Royal Connections

Caerwys has a long and involved history between Royalty and the area, since the latter period of the 11th century. Caerwys – apart from being known as ‘the home of the Eisteddfod’ and where the ‘original street grid pattern of Philadelphia’ in America originated from – very little is further commonly known. The below photographs and information provides an insight into the ‘ Royal Connections ‘

Gruffydd ap Cynan The Prince of Gwynedd married a Caerwys female named Angharad. They owned a property called Maesmynan Hall, Afonwen, which is situated in the Caerwys Community area. The Prince held his Court in Caerwys  ‘ for his Welsh Friends ’ Their main residence was in the Conwy Valley, where ap Cynan’s ‘ Gwynedd Army ’ was stationed. Gruffydd ap Cynan inherited the title of Prince of Gwynedd from a relative named Gruffydd ap Llywelyn  –  who was the last High King of Wales. Prince Llywelyn and Cynan’s father also named Cynan, were both killed in a battle with the Normans in 1063, which took place in the Conwy Valley. However, Gruffydd ap Cynan did not assert his claim to the title until many years later, when he returned from Ireland having been living with his mother.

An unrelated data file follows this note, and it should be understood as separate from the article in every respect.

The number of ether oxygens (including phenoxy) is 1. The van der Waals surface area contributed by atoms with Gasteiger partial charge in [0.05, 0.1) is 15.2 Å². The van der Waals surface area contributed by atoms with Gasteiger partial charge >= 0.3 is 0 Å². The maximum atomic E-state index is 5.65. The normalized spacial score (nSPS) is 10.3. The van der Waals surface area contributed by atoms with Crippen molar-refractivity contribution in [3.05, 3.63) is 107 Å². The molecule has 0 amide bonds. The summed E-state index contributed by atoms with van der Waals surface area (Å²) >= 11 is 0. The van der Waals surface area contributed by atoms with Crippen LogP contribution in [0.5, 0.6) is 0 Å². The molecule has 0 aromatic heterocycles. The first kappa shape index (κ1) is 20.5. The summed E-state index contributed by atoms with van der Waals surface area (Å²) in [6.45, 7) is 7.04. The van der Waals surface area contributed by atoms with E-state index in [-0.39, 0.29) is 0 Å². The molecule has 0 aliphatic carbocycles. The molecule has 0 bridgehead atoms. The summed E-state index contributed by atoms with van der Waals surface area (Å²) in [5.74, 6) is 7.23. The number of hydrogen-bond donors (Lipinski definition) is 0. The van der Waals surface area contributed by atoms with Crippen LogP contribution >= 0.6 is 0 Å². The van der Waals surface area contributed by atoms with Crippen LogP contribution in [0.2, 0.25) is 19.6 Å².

1100 – Prince Of Gwynedd
Gruffydd ap Cynanin – Coat of Arms
Portrait of Gruffydd ap Cynanin
in Chester prison

David, a Welsh Prince signed a treaty with Henry lll in relation to the Catholic religion. The Pope was concerned that Prince David had signed the treaty under duress  –  and a meeting was called between King Henry lll and Prince David *. They were both summoned to appear before the Welsh Abbotts of Cymer and Aberconwy  –  the Pope declared that the meeting would take place in the Caerwys Church. The reason for the meeting being held in Caerwys, was that Prince David continued to carry on the tradition of his ancestor, Gruffydd ap Cynan by residing at Maesmynan Hall in Afonwen and holding ‘ The Gwynedd Court ’ in Caerwys ( for his Welsh friends ). Unfortunately, documentation cannot be found to ascertain the outcome of this historical meeting.*   ( Prince David’s wife is buried in St.Michael’s Church ).

1244  –  King Henry lll